Created attachment 8895727 [details] seamless-loop-sample.wav I extract one part from one of the samples on http://wavy.audio/ There is a fade-in and fade-out in the wave of the sample. By my testing, Chrome cannot loop audio seamlessly, but Edge can.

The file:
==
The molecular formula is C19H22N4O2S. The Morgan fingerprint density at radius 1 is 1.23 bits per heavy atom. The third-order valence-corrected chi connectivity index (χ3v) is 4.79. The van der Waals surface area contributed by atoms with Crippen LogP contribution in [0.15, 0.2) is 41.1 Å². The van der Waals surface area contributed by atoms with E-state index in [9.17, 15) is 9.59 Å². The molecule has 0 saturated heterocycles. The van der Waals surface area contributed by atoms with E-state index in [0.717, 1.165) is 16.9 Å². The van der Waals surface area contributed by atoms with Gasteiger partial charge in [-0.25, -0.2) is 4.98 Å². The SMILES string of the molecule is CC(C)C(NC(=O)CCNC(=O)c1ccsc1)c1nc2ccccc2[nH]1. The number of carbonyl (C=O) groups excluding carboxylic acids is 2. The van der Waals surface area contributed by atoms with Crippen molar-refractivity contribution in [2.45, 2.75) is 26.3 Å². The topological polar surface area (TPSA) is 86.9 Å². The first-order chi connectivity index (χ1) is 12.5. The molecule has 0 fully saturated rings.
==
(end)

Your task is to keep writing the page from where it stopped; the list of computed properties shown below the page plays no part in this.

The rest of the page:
Created attachment 8896860 [details] loop-log.zip Summary for loop.log ================================= The normal time difference between data callback is 0.01 sec. EOS 6.922 | 2.078 Drain 8.900 | 0.002 Seek 8.902 | | 0.09 | Audio start 8.993 | 0.002 First callback 9.000 - We may have 2 second to do things in advance(between EOS to Drain). - The goal is to make the time difference between Seek and Audio-start closer to 0.01 sec.